HB-IWC From Greece, joined Sep 2000, 4450 posts, RR: 74 Reply 1, posted (8 years 8 months 3 days 21 hours ago) and read 1206 times:
In these days of cost cutting, airlines can simply not afford to have a valuable resource like a widebody airframe sitting around idle for hours in a row, so there is a trend of reducing turn arounds to the absolute minimum, even if that leads to commercially less interesting schedules. The benefits of increased utilization very often outstrip the lost revenue because of the perceived uncommercial scheduling.
The problem of long turn around times very often occurs with North-South flights, like Asia-Australia, but also Europe-South Africa and North America-South America, because of passengers' perceived preference of overnight flights. As a result aircraft can be seen sitting idle for the better part of a day in airports like JNB, EZE, GRU and the like.
While overnight flights are certainly nicer for passengers (although this is a rather subjective perception - nobody is ever complaining about long daylight Eeast-West sectors like Europe-California or Japan-Europe), the potential revenue loss and extra costs related to an aircraft sitting in a parking bay for 12 hours are immense, and very often outweigh the loss of revenue that would be incurred as a result of scheduling a daylight operation on one of the sectors involved.
As a result of this increased awareness, more and more airlines are prefering the increased utilization over commercially interesting schedule patterns. KLM is now operating daylight flights on all AMS-South Africa and AMS-Brasil sectors, and SAA just announced daylight operations for the CPT-FRA sector.
It is clear that in years to come, we will see an even greater focus on increased productivity of available resources, and that airlines will keep focusing on further optimizing aircraft utilization by adjusting scheduling. I bet we will eventually see mostly daylight sectors between Brasil/Argentina and the US and on Europe-South Afirca flights.
HB-IWC From Greece, joined Sep 2000, 4450 posts, RR: 74 Reply 3, posted (8 years 8 months 3 days 14 hours ago) and read 1153 times:
Apart from the purely economic considerations related to aircraft utilizations, the airlines of course have to make sure that their longhaul flights are scheduled opportunely for maximum connectivity at the home base. The greater the number of banks in the hub, the easier the scheduling task.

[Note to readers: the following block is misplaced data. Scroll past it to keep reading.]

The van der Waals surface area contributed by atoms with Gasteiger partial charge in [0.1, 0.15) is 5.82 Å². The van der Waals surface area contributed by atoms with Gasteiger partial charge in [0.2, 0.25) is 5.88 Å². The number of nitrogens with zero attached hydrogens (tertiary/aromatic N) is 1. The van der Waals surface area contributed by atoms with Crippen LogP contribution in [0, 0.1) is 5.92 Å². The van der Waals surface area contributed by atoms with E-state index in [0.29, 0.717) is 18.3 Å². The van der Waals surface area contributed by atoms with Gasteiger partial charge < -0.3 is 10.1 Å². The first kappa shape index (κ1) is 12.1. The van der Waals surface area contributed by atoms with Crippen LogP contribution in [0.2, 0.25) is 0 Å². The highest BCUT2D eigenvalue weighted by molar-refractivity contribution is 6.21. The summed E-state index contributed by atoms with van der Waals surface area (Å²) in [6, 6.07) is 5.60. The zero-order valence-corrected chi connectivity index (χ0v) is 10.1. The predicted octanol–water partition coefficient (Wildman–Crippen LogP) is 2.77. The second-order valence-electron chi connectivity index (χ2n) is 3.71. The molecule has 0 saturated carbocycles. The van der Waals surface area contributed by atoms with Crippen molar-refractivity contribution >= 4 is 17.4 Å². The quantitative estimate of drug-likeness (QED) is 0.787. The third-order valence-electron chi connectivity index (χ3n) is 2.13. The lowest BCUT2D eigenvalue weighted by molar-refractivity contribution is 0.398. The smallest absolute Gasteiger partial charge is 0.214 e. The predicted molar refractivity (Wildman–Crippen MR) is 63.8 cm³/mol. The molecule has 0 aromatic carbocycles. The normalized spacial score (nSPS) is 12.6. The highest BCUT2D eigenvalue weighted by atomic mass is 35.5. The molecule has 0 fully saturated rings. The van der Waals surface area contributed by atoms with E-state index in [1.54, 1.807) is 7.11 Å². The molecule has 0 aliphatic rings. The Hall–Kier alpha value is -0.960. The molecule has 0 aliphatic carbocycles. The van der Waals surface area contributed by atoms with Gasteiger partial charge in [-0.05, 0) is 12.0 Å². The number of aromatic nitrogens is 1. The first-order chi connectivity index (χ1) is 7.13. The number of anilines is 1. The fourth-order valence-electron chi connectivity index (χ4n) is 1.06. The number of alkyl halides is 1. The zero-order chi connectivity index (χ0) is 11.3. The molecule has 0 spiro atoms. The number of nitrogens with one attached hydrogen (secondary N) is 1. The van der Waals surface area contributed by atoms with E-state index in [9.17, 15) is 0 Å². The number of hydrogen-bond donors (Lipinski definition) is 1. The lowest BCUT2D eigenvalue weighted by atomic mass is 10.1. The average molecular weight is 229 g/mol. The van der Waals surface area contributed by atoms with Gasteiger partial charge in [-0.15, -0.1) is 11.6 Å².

For an airline like Emirates, with mainline longhaul operations and a restricted number of aircraft movements at the home base, the number of arrival and departure banks is inevitably limited. As a result, Emirates is forced to schedule most South East Asian and Australia/New Zealand traffic to arrive at the DXB-hub early in the morning, in time to catch the outbound European bank between 7 and 9 am. This is turn results in some undesirable scheduling and longer than necessary ground times at outstations.
Airlines that are larger and coordinate a greater number of aircraft movements are able to design a hub operation with a greater number of connecting banks. If their operation grows large enough, even a depeaked hub is a possibility. Such operational structures allow for increased scheduling flexibility and, as a result, more optimal utilization rates.
An airline like Lufthansa does not need to make sure all of its overnight longhaul traffic arrives at the FRA hub in the 5.30-6.30am window, in time to catch the first outbound wave at 7.30am, because Lufthansa's operation is so large that the airline can accommodate another departure bank just a bit later from 9.30am onwards. This allows the airline increased flexibility in scheduling, and reduced ground time overseas.